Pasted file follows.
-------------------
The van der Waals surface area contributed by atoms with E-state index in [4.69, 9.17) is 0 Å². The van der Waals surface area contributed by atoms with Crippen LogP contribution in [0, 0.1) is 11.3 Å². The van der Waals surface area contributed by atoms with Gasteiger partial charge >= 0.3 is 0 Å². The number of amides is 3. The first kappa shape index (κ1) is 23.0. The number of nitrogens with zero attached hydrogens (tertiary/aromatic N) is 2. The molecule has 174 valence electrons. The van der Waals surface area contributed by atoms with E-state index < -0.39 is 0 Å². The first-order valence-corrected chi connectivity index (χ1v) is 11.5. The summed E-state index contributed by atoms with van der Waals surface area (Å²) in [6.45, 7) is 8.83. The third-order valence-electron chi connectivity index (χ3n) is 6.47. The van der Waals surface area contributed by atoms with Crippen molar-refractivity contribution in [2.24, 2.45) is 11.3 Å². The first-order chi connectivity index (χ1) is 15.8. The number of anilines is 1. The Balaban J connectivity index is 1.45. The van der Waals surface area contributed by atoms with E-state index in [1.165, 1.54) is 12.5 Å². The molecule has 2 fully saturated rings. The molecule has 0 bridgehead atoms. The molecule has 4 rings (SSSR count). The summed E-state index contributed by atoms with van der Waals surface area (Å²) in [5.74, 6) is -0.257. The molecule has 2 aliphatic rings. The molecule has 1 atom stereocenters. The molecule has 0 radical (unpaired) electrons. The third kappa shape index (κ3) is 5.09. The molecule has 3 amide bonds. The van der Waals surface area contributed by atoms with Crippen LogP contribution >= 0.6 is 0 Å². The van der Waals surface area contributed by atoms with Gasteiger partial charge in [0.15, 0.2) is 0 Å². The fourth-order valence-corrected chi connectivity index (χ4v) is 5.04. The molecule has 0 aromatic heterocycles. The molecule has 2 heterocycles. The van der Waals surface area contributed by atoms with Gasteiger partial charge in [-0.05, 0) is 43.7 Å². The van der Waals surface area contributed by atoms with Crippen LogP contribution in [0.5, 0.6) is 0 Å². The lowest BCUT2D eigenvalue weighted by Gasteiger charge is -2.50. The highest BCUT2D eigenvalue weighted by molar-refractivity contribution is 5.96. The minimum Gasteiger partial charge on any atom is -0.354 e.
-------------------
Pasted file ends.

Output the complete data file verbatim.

The van der Waals surface area contributed by atoms with E-state index in [4.69, 9.17) is 0 Å². The van der Waals surface area contributed by atoms with Crippen LogP contribution in [0, 0.1) is 11.3 Å². The van der Waals surface area contributed by atoms with Gasteiger partial charge >= 0.3 is 0 Å². The number of amides is 3. The first kappa shape index (κ1) is 23.0. The number of nitrogens with zero attached hydrogens (tertiary/aromatic N) is 2. The molecule has 174 valence electrons. The van der Waals surface area contributed by atoms with E-state index < -0.39 is 0 Å². The first-order valence-corrected chi connectivity index (χ1v) is 11.5. The summed E-state index contributed by atoms with van der Waals surface area (Å²) in [6.45, 7) is 8.83. The third-order valence-electron chi connectivity index (χ3n) is 6.47. The van der Waals surface area contributed by atoms with Crippen molar-refractivity contribution in [2.24, 2.45) is 11.3 Å². The first-order chi connectivity index (χ1) is 15.8. The number of anilines is 1. The Balaban J connectivity index is 1.45. The van der Waals surface area contributed by atoms with E-state index in [1.165, 1.54) is 12.5 Å². The molecule has 2 fully saturated rings. The molecule has 0 bridgehead atoms. The molecule has 4 rings (SSSR count). The summed E-state index contributed by atoms with van der Waals surface area (Å²) in [5.74, 6) is -0.257. The molecule has 2 aliphatic rings. The molecule has 1 atom stereocenters. The molecule has 0 radical (unpaired) electrons. The third kappa shape index (κ3) is 5.09. The molecule has 3 amide bonds. The van der Waals surface area contributed by atoms with Crippen LogP contribution >= 0.6 is 0 Å². The van der Waals surface area contributed by atoms with Gasteiger partial charge in [0.15, 0.2) is 0 Å². The fourth-order valence-corrected chi connectivity index (χ4v) is 5.04. The molecule has 0 aromatic heterocycles. The molecule has 2 heterocycles. The van der Waals surface area contributed by atoms with Gasteiger partial charge in [-0.05, 0) is 43.7 Å². The van der Waals surface area contributed by atoms with Crippen LogP contribution in [0.5, 0.6) is 0 Å². The lowest BCUT2D eigenvalue weighted by Gasteiger charge is -2.50. The highest BCUT2D eigenvalue weighted by molar-refractivity contribution is 5.96. The minimum Gasteiger partial charge on any atom is -0.354 e.